The Skinny on the Theological Debate: A good night out, a well organised event, a postmodern discussion (should one view of the atonement, one that might be suspiciously tainted by culture, be allowed to dominate and eliminate the other views, and exclude non-believers of the metanarrative as heretics?), a warm discussion by Steve, great points by Stuart a weak response from the other side . . . but it was not about winning or losing. It was more an exercise in how we deal with disagreement. And the losers were the people that unfairly slammed Steve and tried to ban him. Steve is clearly an evangelical, and should be allowed to ask a question without angry people pulling his books off shelves and calling for his resignation. I did leave a little early and was not there for the hostile takeover of the stage and whatever else might have happened there.
Best blog coverage is Graham who also has a link to Stuart’s paper
Si Johnston blogs about it but then he is biased towards Steve Chalke . . well he has to be, doesn’t he, when his girlfriend is Emily CHALKE, Steve’s daughter? Si recommends checking out Conrad’s blog post, and i can verify that Conrad is not dating anyone in the Chalke family.
Offical word from Evangelical Alliance Ekklesia (thanks Graham) who sponsored the event:
“Opening the debate, Rev Steve Chalke made it clear that he was not questioning that God hated sin, that God was angry about sin, or that human beings were reconciled to God through Jesus’ death on the cross. His disagreement, he said, was over the idea that God exacted a violent punishment on his son through the crucifixion. . . In an impassioned plea he talked about how his exploration, drawing on the work of New and Old Testament scholars, had led him to see aspects of Jesus which he suggested, the church, and he himself, had forgotten.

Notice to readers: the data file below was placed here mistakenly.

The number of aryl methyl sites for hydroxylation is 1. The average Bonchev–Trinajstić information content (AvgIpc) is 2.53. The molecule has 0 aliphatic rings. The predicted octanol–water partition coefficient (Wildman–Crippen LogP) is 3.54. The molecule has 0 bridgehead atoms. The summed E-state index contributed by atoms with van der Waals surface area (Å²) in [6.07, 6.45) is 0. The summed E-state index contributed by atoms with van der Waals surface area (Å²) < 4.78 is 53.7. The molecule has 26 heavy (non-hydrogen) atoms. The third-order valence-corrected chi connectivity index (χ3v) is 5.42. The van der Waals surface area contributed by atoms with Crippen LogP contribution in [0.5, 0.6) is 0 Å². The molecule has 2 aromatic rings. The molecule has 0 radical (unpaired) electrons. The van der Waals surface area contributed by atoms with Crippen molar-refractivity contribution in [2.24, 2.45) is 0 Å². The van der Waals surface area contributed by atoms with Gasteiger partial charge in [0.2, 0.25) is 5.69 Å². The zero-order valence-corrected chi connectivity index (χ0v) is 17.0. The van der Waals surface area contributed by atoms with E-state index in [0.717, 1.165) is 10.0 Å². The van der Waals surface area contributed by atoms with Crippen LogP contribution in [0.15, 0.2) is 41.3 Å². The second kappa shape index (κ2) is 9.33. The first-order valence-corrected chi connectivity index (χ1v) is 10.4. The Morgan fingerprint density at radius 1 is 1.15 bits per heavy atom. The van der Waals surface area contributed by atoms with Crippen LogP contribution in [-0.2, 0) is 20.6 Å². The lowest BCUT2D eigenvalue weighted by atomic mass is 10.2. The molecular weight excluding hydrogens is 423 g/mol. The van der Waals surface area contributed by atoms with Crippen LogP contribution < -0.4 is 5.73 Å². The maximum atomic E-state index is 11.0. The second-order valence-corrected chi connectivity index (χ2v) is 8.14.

” Filling in gaps that other speakers left, Murray Williams mounted a clear case for why the idea of penal substitution had been developed by the church – something he suggested was due, at least in part, to its move from the “margins to the centre”, and into power in the forth century under the Roman Emperor Constantine.
Penal substitution, he said, was not a dominant idea in the early church, which had no formal doctrine of the atonement. It was, he suggested, only after Jesus victory on the cross over the powers became an embarrassment to a church which now found itself allied to the state, that the church emphasised other ideas such as penal substitution which were no challenge to political power. “